[meteorite-list] DOPPLER WEATHER RADAR OBSERVATIONS OF THE 14 APRIL 2010 SOUTHWEST WISCONSIN METEORITE FALL.
From: Shawn Alan <photophlow_at_meteoritecentral.com>
Date: Wed, 4 Aug 2010 16:12:36 -0700 (PDT)
Its been a few months and still no word with the Livingston meteorite fall, however, I found this great abstract from the 73rd Annual Meeting of the Meteoritical Society. What I read about the abstract that was cool about the WI fall is that this is the first time a meteorite fall has been detected on radar while still optically bright above 28km local terrain. This detection might give scientists a better understanding the factors that play on the role of how meteors burn up in the atmosphere??
73rd Annual Meteoritical Society Meeting (2010)
DOPPLER WEATHER RADAR OBSERVATIONS OF THE
14 APRIL 2010 SOUTHWEST WISCONSIN METEORITE
Marc D. Fries1 and Jeffrey A. Fries2. 1Jet Propulsion Laboratory,
4800 Oak Grove Dr., Pasadena CA 91001 E-mail:
Marc.D.Fries at jpl.nasa.gov. 2Air Force Weather Agency/1st
Weather Group, Offutt AFB, Omaha, NE 68113.
Introduction: Shortly after 10pm local time on 14 April
2010, residents of parts of Wisconsin, Iowa, Minnesota and Illinois
were treated to an extraordinarily bright fireball traveling
approximately NW to SE along a long, flat trajectory. The fireball
followed a ground track that lies west of Madison, WI and
north of Davenport, IA and was punctuated by a series of bright
explosions at its terminus. This fall is unnamed at the time of this
writing but was located near the towns of Livingston, Mineral
Point and Mifflin, WI. At this time, approximately 2-3 kg of
meteorites have been recovered from the strewn field and reports
of new finds are still emerging.
This meteorite fall was recorded by four different Doppler
weather radars of the National Weather Service's NEXRAD national
radar network. In terms of detection of a fall using weather
radar, this fall is remarkable in that it is the first fall detected
while still optically bright (a ?Type A? event ) at an altitude of
28 km above local terrain. Radar data collected from this fall was
widely disseminated on a National Weather Service web site and
used by meteorite collectors to rapidly locate meteorites. This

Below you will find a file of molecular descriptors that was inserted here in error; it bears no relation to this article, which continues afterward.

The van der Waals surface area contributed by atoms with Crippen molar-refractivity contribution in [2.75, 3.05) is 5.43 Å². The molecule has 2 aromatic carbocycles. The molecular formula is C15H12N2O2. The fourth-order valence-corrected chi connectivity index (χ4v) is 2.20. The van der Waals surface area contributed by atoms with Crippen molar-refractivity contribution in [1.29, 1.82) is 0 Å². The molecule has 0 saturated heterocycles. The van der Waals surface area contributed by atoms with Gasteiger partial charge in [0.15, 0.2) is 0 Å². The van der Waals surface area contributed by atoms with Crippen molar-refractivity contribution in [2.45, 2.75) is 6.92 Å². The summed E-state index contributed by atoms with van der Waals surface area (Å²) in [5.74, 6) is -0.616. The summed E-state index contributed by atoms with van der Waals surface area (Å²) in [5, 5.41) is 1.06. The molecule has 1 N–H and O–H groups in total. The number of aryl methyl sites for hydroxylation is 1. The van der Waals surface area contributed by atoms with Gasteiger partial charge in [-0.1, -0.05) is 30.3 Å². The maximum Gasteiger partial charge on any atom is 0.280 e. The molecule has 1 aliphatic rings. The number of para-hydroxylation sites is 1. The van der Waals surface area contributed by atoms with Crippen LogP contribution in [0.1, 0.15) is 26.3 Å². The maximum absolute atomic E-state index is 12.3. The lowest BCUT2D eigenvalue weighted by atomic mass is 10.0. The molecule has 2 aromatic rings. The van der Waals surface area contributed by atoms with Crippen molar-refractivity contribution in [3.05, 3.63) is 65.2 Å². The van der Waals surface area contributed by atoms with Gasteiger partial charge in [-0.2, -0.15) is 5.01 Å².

makes the WI fall the fourth meteorite fall to be detected by
weather radar at the time of the fall, after the West, TX (?Ash
Creek?), Grimsby, Ontario, and Lorton, VA falls .
Description: The SW Wisconsin fall was recorded by the
KDMX, KARX, KMKX and KDVN radars which bracket the
fall location. By coincidence, the KARX radar was only ~110 km
distant and operating in high-speed VCP 12 mode, scanning
through seventeen 360 degree sweeps every 4.5 minutes at elevations
up to 19.5 degrees. KARX records a breakup event at a
remarkable 28 km above local ground level while the fireball was
still optically bright and roughly 25 km laterally distant from the
approximate center of the strewn field as it is currently known.
This event was recorded at 0306:09 UTC. An additional radar
return is recorded at 27 km altitude by the KDMX radar. The
next appearance of falling debris occurs at about 8 km altitude
over the local terrain, detected in multiple sweeps from the data
set begun at 0306:46 UTC by the KARX radar. Multiple radars
then record a very large spread of falling debris below 2.5 km
altitude, covering an area in excess of 20 km long along the long
axis of the strewn field.
A radiosonde balloon launched from Davenport, IA at midnight
UTC, 14-15 Apr (three hours removed from the fall) reveals
that local winds were generally light and tend to blow from
the southwest all the way up to 30 km altitude. Overall, this fall
appears to be the result of multiple detonations of a bolide at and
below 28 km altitude. The resulting multiple debris clouds were
only mildly size-sorted by prevailing winds with smaller masses
deflected towards the NE. The resulting strewn field appears to
cover a large area with various meteorite sizes interspersed along
the length of the field.
References:  Fries M. and Fries J., 2010. Abstract #1179.
41th Lunar and Planetary Science Conference.  Corrigan C. et
al, (this volume) Meteoritical Society Conference 2010.
Received on Wed 04 Aug 2010 07:12:36 PM PDT